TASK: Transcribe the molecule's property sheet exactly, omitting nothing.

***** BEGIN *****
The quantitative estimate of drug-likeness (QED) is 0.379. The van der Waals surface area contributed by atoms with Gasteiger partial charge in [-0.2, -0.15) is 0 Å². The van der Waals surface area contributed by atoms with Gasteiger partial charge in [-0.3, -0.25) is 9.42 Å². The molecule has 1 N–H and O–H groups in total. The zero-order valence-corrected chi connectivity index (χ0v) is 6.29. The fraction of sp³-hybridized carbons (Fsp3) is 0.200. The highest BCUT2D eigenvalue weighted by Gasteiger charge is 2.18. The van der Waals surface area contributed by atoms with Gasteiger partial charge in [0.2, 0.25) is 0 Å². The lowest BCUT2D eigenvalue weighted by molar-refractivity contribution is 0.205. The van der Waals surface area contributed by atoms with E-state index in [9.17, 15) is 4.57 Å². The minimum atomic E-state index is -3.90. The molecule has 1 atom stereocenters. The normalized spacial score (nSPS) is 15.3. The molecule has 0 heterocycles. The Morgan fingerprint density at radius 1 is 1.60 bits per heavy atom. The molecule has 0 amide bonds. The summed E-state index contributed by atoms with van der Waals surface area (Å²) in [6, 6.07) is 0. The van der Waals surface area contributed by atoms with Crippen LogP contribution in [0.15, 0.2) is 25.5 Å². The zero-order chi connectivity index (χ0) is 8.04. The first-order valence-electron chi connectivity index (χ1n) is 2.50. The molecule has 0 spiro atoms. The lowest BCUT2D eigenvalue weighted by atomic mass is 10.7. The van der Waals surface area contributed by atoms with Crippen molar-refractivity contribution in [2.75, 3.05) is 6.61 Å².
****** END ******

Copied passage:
The quantitative estimate of drug-likeness (QED) is 0.379. The van der Waals surface area contributed by atoms with Gasteiger partial charge in [-0.2, -0.15) is 0 Å². The van der Waals surface area contributed by atoms with Gasteiger partial charge in [-0.3, -0.25) is 9.42 Å². The molecule has 1 N–H and O–H groups in total. The zero-order valence-corrected chi connectivity index (χ0v) is 6.29. The fraction of sp³-hybridized carbons (Fsp3) is 0.200. The highest BCUT2D eigenvalue weighted by Gasteiger charge is 2.18. The van der Waals surface area contributed by atoms with Gasteiger partial charge in [0.2, 0.25) is 0 Å². The lowest BCUT2D eigenvalue weighted by molar-refractivity contribution is 0.205. The van der Waals surface area contributed by atoms with E-state index in [9.17, 15) is 4.57 Å². The minimum atomic E-state index is -3.90. The molecule has 1 atom stereocenters. The normalized spacial score (nSPS) is 15.3. The molecule has 0 heterocycles. The Morgan fingerprint density at radius 1 is 1.60 bits per heavy atom. The molecule has 0 amide bonds. The summed E-state index contributed by atoms with van der Waals surface area (Å²) in [6, 6.07) is 0. The van der Waals surface area contributed by atoms with Crippen LogP contribution in [0.15, 0.2) is 25.5 Å². The zero-order chi connectivity index (χ0) is 8.04. The first-order valence-electron chi connectivity index (χ1n) is 2.50. The molecule has 0 spiro atoms. The lowest BCUT2D eigenvalue weighted by atomic mass is 10.7. The van der Waals surface area contributed by atoms with Crippen molar-refractivity contribution in [2.75, 3.05) is 6.61 Å².